How to Do Corpse Pose in Yoga (Savasana)

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Corpse Pose Step-By-Step

  1. Lie flat on your back and allow your arms and legs to completely relax on the ground. They should be comfortably apart from your body.
  2. Allow your feet to relax and open to the side, and face your palms upward.
  3. Close your eyes and take a couple of deep, conscious breaths.
  4. To help your body fully relax, take your attention to different parts of the body one by one, relaxing each part during an exhalation (you can start with your feet, then your legs, and continue upwards.).
  5. Try to calm your thoughts. Focusing on the breath helps with that.
  6. When you’re ready to come out of the pose, begin by slowly moving your fingers and toes, then move to your right side. Use the support of your arms to sit up in an easy seated pose of your choice.

Corpse Pose Quick Look

Sanskrit Name: Savasana
Pose Type: Restorative Yoga Poses
Difficulty Level: Beginner pose
Targets: Full Body
Benefits: Savasana may calm high blood pressure, relieve headaches, and soften tense and fatigued muscles. It calms the mind and the central nervous system, helping to boost your digestive and immune system and combat stress and anxiety. In a spiritual sense, Savasana promotes greater awareness, cultivates inner stillness, and brings a deep sense of grounding.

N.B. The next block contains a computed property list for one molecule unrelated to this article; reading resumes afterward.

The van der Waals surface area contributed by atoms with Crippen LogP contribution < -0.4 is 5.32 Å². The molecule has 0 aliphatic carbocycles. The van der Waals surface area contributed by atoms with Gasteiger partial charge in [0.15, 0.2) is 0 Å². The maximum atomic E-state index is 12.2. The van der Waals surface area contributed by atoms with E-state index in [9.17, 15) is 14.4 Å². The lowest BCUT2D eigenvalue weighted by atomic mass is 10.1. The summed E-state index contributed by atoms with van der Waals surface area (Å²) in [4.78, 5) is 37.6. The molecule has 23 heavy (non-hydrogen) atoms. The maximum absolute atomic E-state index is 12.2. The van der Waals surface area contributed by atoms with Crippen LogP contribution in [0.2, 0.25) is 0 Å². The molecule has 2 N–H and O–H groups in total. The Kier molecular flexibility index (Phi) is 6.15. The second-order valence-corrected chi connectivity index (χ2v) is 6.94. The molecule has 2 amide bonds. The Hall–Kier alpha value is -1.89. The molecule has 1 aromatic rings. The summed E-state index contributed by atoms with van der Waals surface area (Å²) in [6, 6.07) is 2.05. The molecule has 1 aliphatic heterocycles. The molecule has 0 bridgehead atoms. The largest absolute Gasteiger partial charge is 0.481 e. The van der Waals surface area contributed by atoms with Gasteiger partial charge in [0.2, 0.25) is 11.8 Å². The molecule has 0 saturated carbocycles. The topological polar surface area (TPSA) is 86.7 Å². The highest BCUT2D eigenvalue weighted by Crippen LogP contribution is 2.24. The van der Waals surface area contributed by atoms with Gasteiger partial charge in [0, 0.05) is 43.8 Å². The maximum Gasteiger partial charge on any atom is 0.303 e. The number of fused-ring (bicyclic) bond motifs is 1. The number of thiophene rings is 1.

Preparatory Poses: All poses you do prior to Corpse pose in your class serve as preparatory poses. If you want to practice only this pose, you can also do that.


The corpse pose allows you to rest at the end of your practice and absorb the benefits you have received during the class. When lying on your back, it’s easy to mistake it for merely a short nap designed for recovery. However, it is a powerful asana in itself and, according to many experienced teachers – the toughest one to master.

During Savasana, you’re lying on your back with the goal of completely relaxing your body and mind. It is a state of surrender and tranquility, which you can use as a meditative practice.

It’s normal for your mind to resist the relaxation, as getting into a meditative state takes some practice. That’s especially true in the modern, fast-paced world. Modern society focuses on speed, productivity, and action – and Savasana allows you to let it all go for a moment. With time, it’ll teach you to be content when you’re passive, to be patient, calm, and gentle towards yourself and others. It may also be a gateway to deeper spiritual experiences.

When I just started doing yoga, I was looking forward to Savasana because I knew it signals that the yoga class is near the end – and I was very exhausted at that point. I wasn’t able to relax though – my mind was racing, and I was waiting for it to be over.”, says Yoga Answered contributor Sara Popovic. “But now, after many years of practice, I’m looking forward to it. I’m able to calm my mind and enter a deep state of relaxation, sometimes simply releasing physical discomfort and sometimes experiencing profound spiritual sensations.”

Related: What Does Savasana Mean?

Beginner’s Tip

The reason why the corpse pose is done at the end of the class is that by the time you’ve done all the poses, your body should be tired enough to be able to relax. Still, if you are not comfortable, you can always use props like blankets and pillows to support your body and feel more comfortable. If you struggle with relaxing your mind, try focusing on the breath or bring focus to different parts of your body. If you can’t keep your eyes relaxed, cover them with a small towel, pillow, or anything else you have at hand.

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